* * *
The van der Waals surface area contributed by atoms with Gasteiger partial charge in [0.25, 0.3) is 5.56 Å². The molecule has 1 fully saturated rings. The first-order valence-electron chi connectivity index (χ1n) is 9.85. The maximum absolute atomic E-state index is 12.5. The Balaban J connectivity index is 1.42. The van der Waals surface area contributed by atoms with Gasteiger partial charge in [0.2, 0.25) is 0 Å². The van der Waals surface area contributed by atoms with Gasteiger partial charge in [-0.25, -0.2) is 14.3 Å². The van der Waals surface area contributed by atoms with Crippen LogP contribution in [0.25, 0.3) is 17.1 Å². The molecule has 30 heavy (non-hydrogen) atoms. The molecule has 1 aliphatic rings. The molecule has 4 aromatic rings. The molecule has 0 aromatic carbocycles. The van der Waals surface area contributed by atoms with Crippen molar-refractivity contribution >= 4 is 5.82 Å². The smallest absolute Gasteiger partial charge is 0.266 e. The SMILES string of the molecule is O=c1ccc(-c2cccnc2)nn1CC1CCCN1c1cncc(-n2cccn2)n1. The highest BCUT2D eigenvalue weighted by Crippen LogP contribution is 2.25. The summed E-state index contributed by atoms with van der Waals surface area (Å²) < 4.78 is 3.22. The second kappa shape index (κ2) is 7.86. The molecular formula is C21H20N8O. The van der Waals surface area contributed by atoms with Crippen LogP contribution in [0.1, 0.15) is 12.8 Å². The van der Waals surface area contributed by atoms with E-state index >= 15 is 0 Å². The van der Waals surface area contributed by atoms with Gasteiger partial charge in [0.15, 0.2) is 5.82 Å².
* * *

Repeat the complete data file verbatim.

The van der Waals surface area contributed by atoms with Gasteiger partial charge in [0.25, 0.3) is 5.56 Å². The molecule has 1 fully saturated rings. The first-order valence-electron chi connectivity index (χ1n) is 9.85. The maximum absolute atomic E-state index is 12.5. The Balaban J connectivity index is 1.42. The van der Waals surface area contributed by atoms with Gasteiger partial charge in [0.2, 0.25) is 0 Å². The van der Waals surface area contributed by atoms with Gasteiger partial charge in [-0.25, -0.2) is 14.3 Å². The van der Waals surface area contributed by atoms with Crippen LogP contribution in [0.25, 0.3) is 17.1 Å². The molecule has 30 heavy (non-hydrogen) atoms. The molecule has 1 aliphatic rings. The molecule has 4 aromatic rings. The molecule has 0 aromatic carbocycles. The van der Waals surface area contributed by atoms with Crippen molar-refractivity contribution >= 4 is 5.82 Å². The smallest absolute Gasteiger partial charge is 0.266 e. The SMILES string of the molecule is O=c1ccc(-c2cccnc2)nn1CC1CCCN1c1cncc(-n2cccn2)n1. The highest BCUT2D eigenvalue weighted by Crippen LogP contribution is 2.25. The summed E-state index contributed by atoms with van der Waals surface area (Å²) < 4.78 is 3.22. The second kappa shape index (κ2) is 7.86. The molecular formula is C21H20N8O. The van der Waals surface area contributed by atoms with Crippen LogP contribution in [0.1, 0.15) is 12.8 Å². The van der Waals surface area contributed by atoms with E-state index >= 15 is 0 Å². The van der Waals surface area contributed by atoms with Gasteiger partial charge in [0.15, 0.2) is 5.82 Å².